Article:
close
big close

Book a free* consultation

There is a refundable admin fee of £25 for consultations during the week and £50 for consultations in the weekend. This will be returned to you when you attend the appointment.

Would you rather speak to someone?

*Opening Times:
Monday - Friday: 9am – 6pm Saturday: 9am – 3pm

Would you rather speak to someone?

Call: 02073078250

to arrange your free* consultation
There is a refundable admin fee of £25 for consultations during the week and £50 for consultations in the weekend. This will be returned to you when you attend the appointment.
Surgeon David Allamby FRCS(Ed), FRCOphth
 David Allamby

SCROLL DOWN

TETRIS improves vision?

Learn more about vision correction

25
Apr
2013

tetris improves vision

Many people believe that computer games can be detrimental to your vision, but surprisingly the addictive puzzle game Tetris can help to improve Amblyopia, commonly known as 'Lazy Eye'.

Amblyopia occurs when the nerves that connect one of the eyes to the brain develop incorrectly as a child. As a result, blurry or wrong images are sent to the brain, which causes the brain to ignore these signals, favouring the other eye. Patients then tend to use the stronger eye more and more, suppressing and weakening one eye also causing problems with depth perception.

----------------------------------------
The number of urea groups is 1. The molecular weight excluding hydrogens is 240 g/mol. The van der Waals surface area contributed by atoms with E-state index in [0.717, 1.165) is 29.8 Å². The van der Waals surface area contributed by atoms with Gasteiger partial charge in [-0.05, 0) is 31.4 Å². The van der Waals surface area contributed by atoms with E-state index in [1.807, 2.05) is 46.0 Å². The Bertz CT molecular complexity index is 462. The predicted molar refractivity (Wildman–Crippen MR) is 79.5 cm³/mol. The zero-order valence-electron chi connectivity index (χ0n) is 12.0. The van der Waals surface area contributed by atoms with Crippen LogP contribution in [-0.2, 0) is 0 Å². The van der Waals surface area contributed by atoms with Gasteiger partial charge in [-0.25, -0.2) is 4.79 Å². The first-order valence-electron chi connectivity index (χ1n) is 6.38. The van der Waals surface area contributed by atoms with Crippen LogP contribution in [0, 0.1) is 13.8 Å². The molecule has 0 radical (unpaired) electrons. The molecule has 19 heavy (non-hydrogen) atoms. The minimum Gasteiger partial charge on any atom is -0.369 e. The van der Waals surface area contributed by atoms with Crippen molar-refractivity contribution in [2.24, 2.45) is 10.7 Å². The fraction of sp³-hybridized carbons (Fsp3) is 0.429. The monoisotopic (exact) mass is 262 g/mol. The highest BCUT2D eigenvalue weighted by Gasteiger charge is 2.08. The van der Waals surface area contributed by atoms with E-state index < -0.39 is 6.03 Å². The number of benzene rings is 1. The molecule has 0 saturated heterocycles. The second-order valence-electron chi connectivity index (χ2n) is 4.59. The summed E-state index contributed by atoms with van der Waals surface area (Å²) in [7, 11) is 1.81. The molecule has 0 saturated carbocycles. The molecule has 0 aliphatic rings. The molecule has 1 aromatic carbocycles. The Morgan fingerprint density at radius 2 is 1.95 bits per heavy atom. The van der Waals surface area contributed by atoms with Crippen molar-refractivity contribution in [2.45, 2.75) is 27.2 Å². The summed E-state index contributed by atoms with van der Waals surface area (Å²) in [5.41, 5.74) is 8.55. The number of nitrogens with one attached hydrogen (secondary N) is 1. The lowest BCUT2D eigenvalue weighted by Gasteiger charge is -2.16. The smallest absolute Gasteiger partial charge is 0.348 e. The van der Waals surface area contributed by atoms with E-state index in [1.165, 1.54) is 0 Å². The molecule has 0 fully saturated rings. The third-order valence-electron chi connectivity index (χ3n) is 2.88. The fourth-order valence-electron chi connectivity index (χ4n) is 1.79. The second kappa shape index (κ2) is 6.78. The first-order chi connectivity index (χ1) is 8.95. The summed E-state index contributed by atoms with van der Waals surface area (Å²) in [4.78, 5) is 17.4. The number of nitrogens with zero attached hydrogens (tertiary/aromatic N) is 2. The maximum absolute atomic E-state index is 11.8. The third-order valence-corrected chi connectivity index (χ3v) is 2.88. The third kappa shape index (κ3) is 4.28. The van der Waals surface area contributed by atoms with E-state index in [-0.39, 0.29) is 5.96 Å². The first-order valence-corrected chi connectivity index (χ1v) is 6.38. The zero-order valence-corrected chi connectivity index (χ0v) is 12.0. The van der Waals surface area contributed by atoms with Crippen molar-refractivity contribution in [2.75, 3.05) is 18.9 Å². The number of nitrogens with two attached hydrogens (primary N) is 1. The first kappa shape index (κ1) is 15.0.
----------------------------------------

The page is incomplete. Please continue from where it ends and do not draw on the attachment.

playing games on phone

Traditionally 'Lazy Eye' is treated during childhood with patching techniques, covering the strong eye in order to make the weaker, suppressed eye work harder. Researchers have now found a new therapeutic approach that can also help adults. By using Tetris patients take part in dichoptic training (both eyes working together), using a specialised headset where one eye focuses on the falling shapes, and the other on the ground plane objects.

After just two weeks, patients showed a dramatic improvement in the vision in the weaker eye and depth perception was also improved. A similar group who played using the traditional patching method only saw a moderate improvement.

When the weaker eye has to work harder it is as if the brain becomes more aware of the lazy eye, dormant cells reawaken, become activated and regenerated.

So, is the statement: Tetris improves vision correct? Well, not only does your vision improve, but you get to have much more fun helping it!

By: David Allamby
Related Articles

Sign up to our newsletter